If you felt like you were due a holiday as you battled to work in the rain today you won’t be alone.
A third of Brits fail to take their annual holiday allowance, leaving us run down, depressed and stressed, according to a new survey.
Men begin to feel burnt out at work four months and one week after their last holiday, but don’t go away for another month.
But women feel they need another break just three months and three weeks after their last holiday
And that leaves 41 per cent run-down, 34 per cent depressed and 30 per cent stressed according to new research by a travel firm.
Even when we finally get away, it’ll take us 1.5 days to unwind properly
The findings are part of the Wellness Research looking into the holiday habits and trends of the British traveller.
The research also highlights that around 3.15 million people forfeited at least three days of annual leave in 2015, with 30 per cent of these people missing out on seven or more days.
And of those who didn’t take all of their annual leave, 32 per cent said they had too much work, 17 per cent didn’t feel they could take time off and six per cent said it’s so stressful coming back to extra work that they don’t see much point in going away in the first place.
Wayne Perks, Managing Director at teletextholidays.co.uk said: “Our research has shown that not getting the best value from each day of your annual leave or, leaving it too long between days-off has a knock on effect on people’s wellbeing and career.
“A good spread of get-away breaks every two to three months, both big and small, throughout the year is key to maximising happiness.
“When we are burnt-out, productivity can drop as much as three days per month, so taking a long weekend here and there can increase someone’s overall productivity.”
Mark Cropley, Professor of Health Psychology at University of Surrey added: “The research found that more than two thirds (68 per cent) don’t get away for short breaks, however mini breaks can be a great way to recharge the batteries, whether abroad or in the UK.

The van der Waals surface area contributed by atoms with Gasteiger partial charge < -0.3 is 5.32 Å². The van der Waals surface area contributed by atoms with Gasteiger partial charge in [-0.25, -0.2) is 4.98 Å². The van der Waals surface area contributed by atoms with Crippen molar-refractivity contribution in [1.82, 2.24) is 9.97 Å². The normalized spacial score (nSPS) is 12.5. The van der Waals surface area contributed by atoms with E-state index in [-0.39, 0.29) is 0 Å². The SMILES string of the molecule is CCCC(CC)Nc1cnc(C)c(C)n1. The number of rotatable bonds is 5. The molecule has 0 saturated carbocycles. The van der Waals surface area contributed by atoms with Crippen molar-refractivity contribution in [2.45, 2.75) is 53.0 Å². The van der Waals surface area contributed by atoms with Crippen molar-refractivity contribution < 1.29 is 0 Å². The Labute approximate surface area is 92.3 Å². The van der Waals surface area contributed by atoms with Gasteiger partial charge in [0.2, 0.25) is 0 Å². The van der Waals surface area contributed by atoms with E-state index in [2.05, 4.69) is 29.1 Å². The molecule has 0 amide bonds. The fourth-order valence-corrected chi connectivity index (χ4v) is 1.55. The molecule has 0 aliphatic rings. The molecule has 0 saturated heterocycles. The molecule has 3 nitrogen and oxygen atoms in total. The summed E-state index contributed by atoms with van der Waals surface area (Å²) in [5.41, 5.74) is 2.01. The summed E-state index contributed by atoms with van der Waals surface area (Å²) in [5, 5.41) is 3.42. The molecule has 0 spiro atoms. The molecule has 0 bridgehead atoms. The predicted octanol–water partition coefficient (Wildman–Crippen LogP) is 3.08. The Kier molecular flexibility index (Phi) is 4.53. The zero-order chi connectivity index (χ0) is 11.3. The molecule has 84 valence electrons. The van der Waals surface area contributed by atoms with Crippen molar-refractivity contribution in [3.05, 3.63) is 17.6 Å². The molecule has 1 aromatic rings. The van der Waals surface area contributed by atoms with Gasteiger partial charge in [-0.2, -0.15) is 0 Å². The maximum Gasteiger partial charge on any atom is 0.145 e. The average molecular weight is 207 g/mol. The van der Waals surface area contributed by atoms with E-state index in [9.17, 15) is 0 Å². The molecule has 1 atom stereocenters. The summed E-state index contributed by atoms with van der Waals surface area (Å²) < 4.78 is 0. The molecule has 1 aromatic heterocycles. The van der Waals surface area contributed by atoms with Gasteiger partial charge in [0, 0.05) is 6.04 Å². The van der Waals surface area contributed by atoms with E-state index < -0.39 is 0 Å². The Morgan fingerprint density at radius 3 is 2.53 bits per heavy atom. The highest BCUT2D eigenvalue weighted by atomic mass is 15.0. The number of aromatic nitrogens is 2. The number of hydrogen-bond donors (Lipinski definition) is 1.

“Not only do they force us to distance ourselves physically from work, they can also give our brains a mental holiday and allow us to spend quality time with family and friends without the distraction of work.
“By taking regular breaks, you may find yourself becoming more productive and happier in other areas of your life.”
Other findings in the survey are:
· More than half of Brits go on a beach holiday abroad (54 per cent) during the year, however less than a third (29 per cent) have a sun getaway during the winter months
· When we are run down, depressed or stressed, people feel their work productivity drops by an average of an hour per day
· In contrast, it takes just 1.5 days into a holiday to switch off, with the benefits continuing long after workers return, with a quarter (25 per cent) of people feeling more productive at work after their holiday.
Thirteen per cent have earned praise from their boss for impressive work in the four weeks following a holiday and a lucky 9 per cent have even secured a pay rise
· A third (32 per cent) of Brits found that just booking a holiday boosts their mood
· Enjoying the sunshine (42 per cent) topped the list of the best thing about a holiday, followed by experiencing something new (33 per cent), spending quality time with family or a partner (32 per cent) and escaping day-to-day life (32 per cent)